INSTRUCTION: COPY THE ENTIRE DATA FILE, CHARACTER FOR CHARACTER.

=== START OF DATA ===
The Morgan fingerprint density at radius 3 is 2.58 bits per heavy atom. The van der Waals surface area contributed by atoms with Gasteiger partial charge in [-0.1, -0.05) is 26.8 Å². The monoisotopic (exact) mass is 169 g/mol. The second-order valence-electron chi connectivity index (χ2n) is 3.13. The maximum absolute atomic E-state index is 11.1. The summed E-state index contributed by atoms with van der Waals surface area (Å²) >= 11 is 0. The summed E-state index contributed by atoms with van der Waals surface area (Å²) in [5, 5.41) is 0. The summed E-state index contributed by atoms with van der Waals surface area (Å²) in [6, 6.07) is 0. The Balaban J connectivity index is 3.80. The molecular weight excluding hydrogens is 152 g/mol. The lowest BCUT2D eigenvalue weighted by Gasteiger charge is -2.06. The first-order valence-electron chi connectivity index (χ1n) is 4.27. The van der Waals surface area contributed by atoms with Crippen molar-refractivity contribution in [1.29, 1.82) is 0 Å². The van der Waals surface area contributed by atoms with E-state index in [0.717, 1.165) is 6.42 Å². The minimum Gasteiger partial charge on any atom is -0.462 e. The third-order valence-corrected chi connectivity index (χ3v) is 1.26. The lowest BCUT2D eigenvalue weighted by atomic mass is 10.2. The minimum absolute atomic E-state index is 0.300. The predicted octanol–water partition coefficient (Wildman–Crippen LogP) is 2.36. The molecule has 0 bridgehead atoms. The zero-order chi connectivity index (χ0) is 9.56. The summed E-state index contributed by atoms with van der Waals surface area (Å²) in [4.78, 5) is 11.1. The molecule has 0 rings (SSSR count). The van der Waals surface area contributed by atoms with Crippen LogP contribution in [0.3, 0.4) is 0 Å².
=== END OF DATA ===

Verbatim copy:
The Morgan fingerprint density at radius 3 is 2.58 bits per heavy atom. The van der Waals surface area contributed by atoms with Gasteiger partial charge in [-0.1, -0.05) is 26.8 Å². The monoisotopic (exact) mass is 169 g/mol. The second-order valence-electron chi connectivity index (χ2n) is 3.13. The maximum absolute atomic E-state index is 11.1. The summed E-state index contributed by atoms with van der Waals surface area (Å²) >= 11 is 0. The summed E-state index contributed by atoms with van der Waals surface area (Å²) in [5, 5.41) is 0. The summed E-state index contributed by atoms with van der Waals surface area (Å²) in [6, 6.07) is 0. The Balaban J connectivity index is 3.80. The molecular weight excluding hydrogens is 152 g/mol. The lowest BCUT2D eigenvalue weighted by Gasteiger charge is -2.06. The first-order valence-electron chi connectivity index (χ1n) is 4.27. The van der Waals surface area contributed by atoms with Crippen molar-refractivity contribution in [1.29, 1.82) is 0 Å². The van der Waals surface area contributed by atoms with E-state index in [0.717, 1.165) is 6.42 Å². The minimum Gasteiger partial charge on any atom is -0.462 e. The third-order valence-corrected chi connectivity index (χ3v) is 1.26. The lowest BCUT2D eigenvalue weighted by atomic mass is 10.2. The minimum absolute atomic E-state index is 0.300. The predicted octanol–water partition coefficient (Wildman–Crippen LogP) is 2.36. The molecule has 0 bridgehead atoms. The zero-order chi connectivity index (χ0) is 9.56. The summed E-state index contributed by atoms with van der Waals surface area (Å²) in [4.78, 5) is 11.1. The molecule has 0 rings (SSSR count). The van der Waals surface area contributed by atoms with Crippen LogP contribution in [0.3, 0.4) is 0 Å².